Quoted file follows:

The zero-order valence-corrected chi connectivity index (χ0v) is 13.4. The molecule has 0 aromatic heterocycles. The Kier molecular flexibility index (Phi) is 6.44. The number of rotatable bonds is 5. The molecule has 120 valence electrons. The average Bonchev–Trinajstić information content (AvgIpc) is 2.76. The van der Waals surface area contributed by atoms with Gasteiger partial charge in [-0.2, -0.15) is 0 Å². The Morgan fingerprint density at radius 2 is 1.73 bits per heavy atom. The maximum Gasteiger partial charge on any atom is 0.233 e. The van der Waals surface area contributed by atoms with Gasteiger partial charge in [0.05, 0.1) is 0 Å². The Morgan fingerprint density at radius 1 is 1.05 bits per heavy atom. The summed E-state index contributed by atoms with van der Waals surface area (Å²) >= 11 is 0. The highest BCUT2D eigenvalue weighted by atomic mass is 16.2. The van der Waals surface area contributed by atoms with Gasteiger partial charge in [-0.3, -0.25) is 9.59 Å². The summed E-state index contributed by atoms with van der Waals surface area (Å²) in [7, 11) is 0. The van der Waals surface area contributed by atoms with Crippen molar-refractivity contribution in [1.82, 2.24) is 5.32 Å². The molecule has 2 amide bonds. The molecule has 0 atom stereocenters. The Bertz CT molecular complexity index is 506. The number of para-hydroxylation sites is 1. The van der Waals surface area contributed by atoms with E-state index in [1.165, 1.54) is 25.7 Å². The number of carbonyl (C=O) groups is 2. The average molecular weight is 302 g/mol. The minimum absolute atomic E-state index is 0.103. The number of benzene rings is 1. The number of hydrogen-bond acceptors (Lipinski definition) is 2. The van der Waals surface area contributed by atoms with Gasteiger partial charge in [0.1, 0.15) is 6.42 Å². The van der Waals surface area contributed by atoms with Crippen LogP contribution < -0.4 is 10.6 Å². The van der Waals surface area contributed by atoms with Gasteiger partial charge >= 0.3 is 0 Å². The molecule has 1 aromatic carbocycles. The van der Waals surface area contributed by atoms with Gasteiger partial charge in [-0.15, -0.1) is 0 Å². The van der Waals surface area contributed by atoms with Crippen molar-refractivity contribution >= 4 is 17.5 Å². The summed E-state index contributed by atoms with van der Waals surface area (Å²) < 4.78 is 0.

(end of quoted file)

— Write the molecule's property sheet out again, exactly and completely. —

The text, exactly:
The zero-order valence-corrected chi connectivity index (χ0v) is 13.4. The molecule has 0 aromatic heterocycles. The Kier molecular flexibility index (Phi) is 6.44. The number of rotatable bonds is 5. The molecule has 120 valence electrons. The average Bonchev–Trinajstić information content (AvgIpc) is 2.76. The van der Waals surface area contributed by atoms with Gasteiger partial charge in [-0.2, -0.15) is 0 Å². The Morgan fingerprint density at radius 2 is 1.73 bits per heavy atom. The maximum Gasteiger partial charge on any atom is 0.233 e. The van der Waals surface area contributed by atoms with Gasteiger partial charge in [0.05, 0.1) is 0 Å². The Morgan fingerprint density at radius 1 is 1.05 bits per heavy atom. The summed E-state index contributed by atoms with van der Waals surface area (Å²) >= 11 is 0. The highest BCUT2D eigenvalue weighted by atomic mass is 16.2. The van der Waals surface area contributed by atoms with Gasteiger partial charge in [-0.3, -0.25) is 9.59 Å². The summed E-state index contributed by atoms with van der Waals surface area (Å²) in [7, 11) is 0. The van der Waals surface area contributed by atoms with Crippen molar-refractivity contribution in [1.82, 2.24) is 5.32 Å². The molecule has 2 amide bonds. The molecule has 0 atom stereocenters. The Bertz CT molecular complexity index is 506. The number of para-hydroxylation sites is 1. The van der Waals surface area contributed by atoms with E-state index in [1.165, 1.54) is 25.7 Å². The number of carbonyl (C=O) groups is 2. The average molecular weight is 302 g/mol. The minimum absolute atomic E-state index is 0.103. The number of benzene rings is 1. The number of hydrogen-bond acceptors (Lipinski definition) is 2. The van der Waals surface area contributed by atoms with Gasteiger partial charge in [0.1, 0.15) is 6.42 Å². The van der Waals surface area contributed by atoms with Crippen LogP contribution < -0.4 is 10.6 Å². The van der Waals surface area contributed by atoms with Gasteiger partial charge >= 0.3 is 0 Å². The molecule has 1 aromatic carbocycles. The van der Waals surface area contributed by atoms with Gasteiger partial charge in [-0.15, -0.1) is 0 Å². The van der Waals surface area contributed by atoms with Crippen molar-refractivity contribution >= 4 is 17.5 Å². The summed E-state index contributed by atoms with van der Waals surface area (Å²) < 4.78 is 0.